The retrospective features Hilma’s “Temple series”, which was downloaded to the painter as a way of illustrating “the stages of life and humanity’s connection to the cosmos.” However, what the museum is so hyped up about in their promotion, is the idea of housing these earliest of non-representational images, created a decade before Kandinsky and Mondrian, the so-called fathers of modern abstract art. While those painters remained vaguer about their visual references, it is a mistake to call af Klint’s creations non-representational. This is a point made by Andrea Klonitz, in her essay for the Guggenheim catalogue for the exhibition: “Her quest as a painter was to understand the fundamental levels of existence through the means of art, rather than an attempt to reimagine art and its possibilities by infusing it with new brands of spirituality, as in the cases of Kandinsky and Mondrian, whom she is compared to. While these figures were spiritually inspired and turned to abstraction, none saw themselves as a direct conduit for a spiritual Other.i The majority of recent writers on af Klint miss this point altogether. One even labeled her work as having been “tainted by the stain of the occult.” The problem is most critics lack the capacity to understand the subtle spiritual context of the work, but there are one or two that do. Peter Schjeldahl’s art review in The New Yorker noticed: “Af Klint wasn’t exercising a style… She was channeling visions received from a spirit world.” Still, while the mainstream viewing public might enjoy these earliest examples of abstract art, beneath their surface looms a vision of a multidimensional existence, as the Masters of the Higher Realms intended. These are the paintings for the future, as Hilma called them and it is our good fortune is that this future is now!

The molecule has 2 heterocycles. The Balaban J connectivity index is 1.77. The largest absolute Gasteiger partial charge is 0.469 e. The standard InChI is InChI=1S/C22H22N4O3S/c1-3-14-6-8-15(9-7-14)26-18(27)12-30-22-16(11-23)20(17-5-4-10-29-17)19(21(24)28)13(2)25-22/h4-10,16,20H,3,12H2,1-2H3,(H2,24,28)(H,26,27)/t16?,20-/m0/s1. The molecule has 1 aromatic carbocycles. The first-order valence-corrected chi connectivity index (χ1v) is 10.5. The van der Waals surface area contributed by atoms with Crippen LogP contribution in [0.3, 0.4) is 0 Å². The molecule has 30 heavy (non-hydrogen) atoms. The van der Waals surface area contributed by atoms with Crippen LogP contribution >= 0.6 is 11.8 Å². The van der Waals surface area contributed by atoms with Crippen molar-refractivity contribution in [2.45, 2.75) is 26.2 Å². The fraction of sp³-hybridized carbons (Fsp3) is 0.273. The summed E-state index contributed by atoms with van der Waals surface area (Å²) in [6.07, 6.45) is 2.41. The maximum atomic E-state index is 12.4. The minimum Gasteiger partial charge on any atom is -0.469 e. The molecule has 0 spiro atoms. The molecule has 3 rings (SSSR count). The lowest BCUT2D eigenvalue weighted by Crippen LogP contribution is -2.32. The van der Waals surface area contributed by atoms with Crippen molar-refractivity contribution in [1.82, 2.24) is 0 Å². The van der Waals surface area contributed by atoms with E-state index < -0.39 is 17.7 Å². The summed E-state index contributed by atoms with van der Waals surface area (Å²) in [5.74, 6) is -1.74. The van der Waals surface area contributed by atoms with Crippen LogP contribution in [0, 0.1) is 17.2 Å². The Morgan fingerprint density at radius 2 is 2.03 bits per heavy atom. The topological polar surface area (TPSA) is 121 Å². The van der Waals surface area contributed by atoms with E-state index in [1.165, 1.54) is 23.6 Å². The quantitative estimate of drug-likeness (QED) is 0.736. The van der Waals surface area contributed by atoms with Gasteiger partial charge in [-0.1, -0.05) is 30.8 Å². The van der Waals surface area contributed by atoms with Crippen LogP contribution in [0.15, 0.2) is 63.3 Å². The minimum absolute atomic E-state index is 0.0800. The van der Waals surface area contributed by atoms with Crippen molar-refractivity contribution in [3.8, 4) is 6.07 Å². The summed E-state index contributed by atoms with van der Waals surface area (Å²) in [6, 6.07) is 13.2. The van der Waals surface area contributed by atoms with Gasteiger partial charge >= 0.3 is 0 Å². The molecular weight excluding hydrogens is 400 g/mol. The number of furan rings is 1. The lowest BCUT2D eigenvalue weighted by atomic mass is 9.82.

The Channeling